Garth Brooks sold out at the Calgary Stampede in 1 minute. Paul McCartney’s two performances in Edmonton sold out even faster. All the media likes to do in the days and weeks after these lightening-quick sellout’s is to talk about how sad everybody who didn’t get tickets is. Misery loves company, and drives ratings/readership/sales I guess.
The story I wish I would read, hear, see in the days that follow these ticket fiascos is one that helps, assists, informs. I spoke with an intelligent industry-type the other day who gave me three practical pieces of advice for getting tickets to big concerts.
1. get an account. get familiar.
Too many consumers log onto ticketmaster.ca at 9:57 am on the day that tickets go on sale, only to realize that you need an account! Or, they have an account but don’t know how to navigate to the correct page to “click” on what they want to buy. His advice was to have an account already set up, and sniff around the webpage you plan on buying from in advance. Treat it like a virtual stakeout.
2. click, reduce, click again; and try odd numbers
If the maximum amount of tickets you can buy for a show is 8-try buying less. EVERYBODY wants 8 tickets to McCartney or Brooks. Ask for 2 or 4. This, I’m told, will increase your chances. And perhaps the best bit of insider information I was told is to consider an odd number. Why? Well, the corner sections of lots of arenas (Rexall included) have an odd number of seats. So after all the 2’s, 4’s, and 6’s have been sold…there will be lots of 3’s or 5’s left. Try an odd number, even if it means you have to sell one ticket later.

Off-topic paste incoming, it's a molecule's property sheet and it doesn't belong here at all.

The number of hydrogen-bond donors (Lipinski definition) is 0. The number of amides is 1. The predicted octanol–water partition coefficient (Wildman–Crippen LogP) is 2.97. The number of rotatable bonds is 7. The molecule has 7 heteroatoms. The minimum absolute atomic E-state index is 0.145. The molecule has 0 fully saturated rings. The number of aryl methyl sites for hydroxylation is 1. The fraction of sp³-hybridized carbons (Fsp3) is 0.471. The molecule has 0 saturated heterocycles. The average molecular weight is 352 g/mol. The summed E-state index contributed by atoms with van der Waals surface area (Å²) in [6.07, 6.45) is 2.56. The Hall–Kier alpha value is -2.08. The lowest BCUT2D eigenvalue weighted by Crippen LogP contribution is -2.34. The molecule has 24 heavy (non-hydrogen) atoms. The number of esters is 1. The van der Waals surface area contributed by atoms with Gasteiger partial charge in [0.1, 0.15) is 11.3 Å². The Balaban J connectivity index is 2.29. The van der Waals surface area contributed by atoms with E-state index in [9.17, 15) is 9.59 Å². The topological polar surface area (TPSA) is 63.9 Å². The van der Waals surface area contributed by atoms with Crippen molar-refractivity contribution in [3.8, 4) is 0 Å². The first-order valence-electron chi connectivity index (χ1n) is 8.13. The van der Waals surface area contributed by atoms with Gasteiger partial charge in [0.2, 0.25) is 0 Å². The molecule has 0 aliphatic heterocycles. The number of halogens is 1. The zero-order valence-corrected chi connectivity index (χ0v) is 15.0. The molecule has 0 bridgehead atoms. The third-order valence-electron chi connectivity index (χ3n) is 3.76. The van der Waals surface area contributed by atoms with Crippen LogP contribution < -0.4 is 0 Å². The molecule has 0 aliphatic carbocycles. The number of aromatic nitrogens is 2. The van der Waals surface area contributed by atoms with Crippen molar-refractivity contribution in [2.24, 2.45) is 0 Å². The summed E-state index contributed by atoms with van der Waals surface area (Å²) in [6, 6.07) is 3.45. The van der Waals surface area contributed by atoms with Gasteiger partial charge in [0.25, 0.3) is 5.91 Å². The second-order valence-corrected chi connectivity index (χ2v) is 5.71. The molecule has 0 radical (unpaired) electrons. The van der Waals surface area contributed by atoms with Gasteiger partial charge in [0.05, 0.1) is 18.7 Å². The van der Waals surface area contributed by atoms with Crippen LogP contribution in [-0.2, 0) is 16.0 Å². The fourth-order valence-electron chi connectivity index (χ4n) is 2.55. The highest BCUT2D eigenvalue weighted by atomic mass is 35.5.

3. join the fan club
“But I’m fill-in-the-blank-artist’s biggest fan!” Screams everybody who didn’t get into Garth Brooks or Paul McCartney. You are? Really? Are you a member of their fan club? Because fan club members very often get to purchase tickets before the general public. Most of these clubs cost a few bucks to sign up , sure; but you’re guaranteed tickets.
I’m not downplaying the pain thousands felt this past summer in Calgary regarding Garth Brooks, or dismissing the anguish on the face of every baby-boomer in Alberta who didn’t get Sir Paul seats. And I’m certainly not defending any ticket outlets. All I hope to do here is remind you that there are tactics you can use to better your chances at the shows you want to see.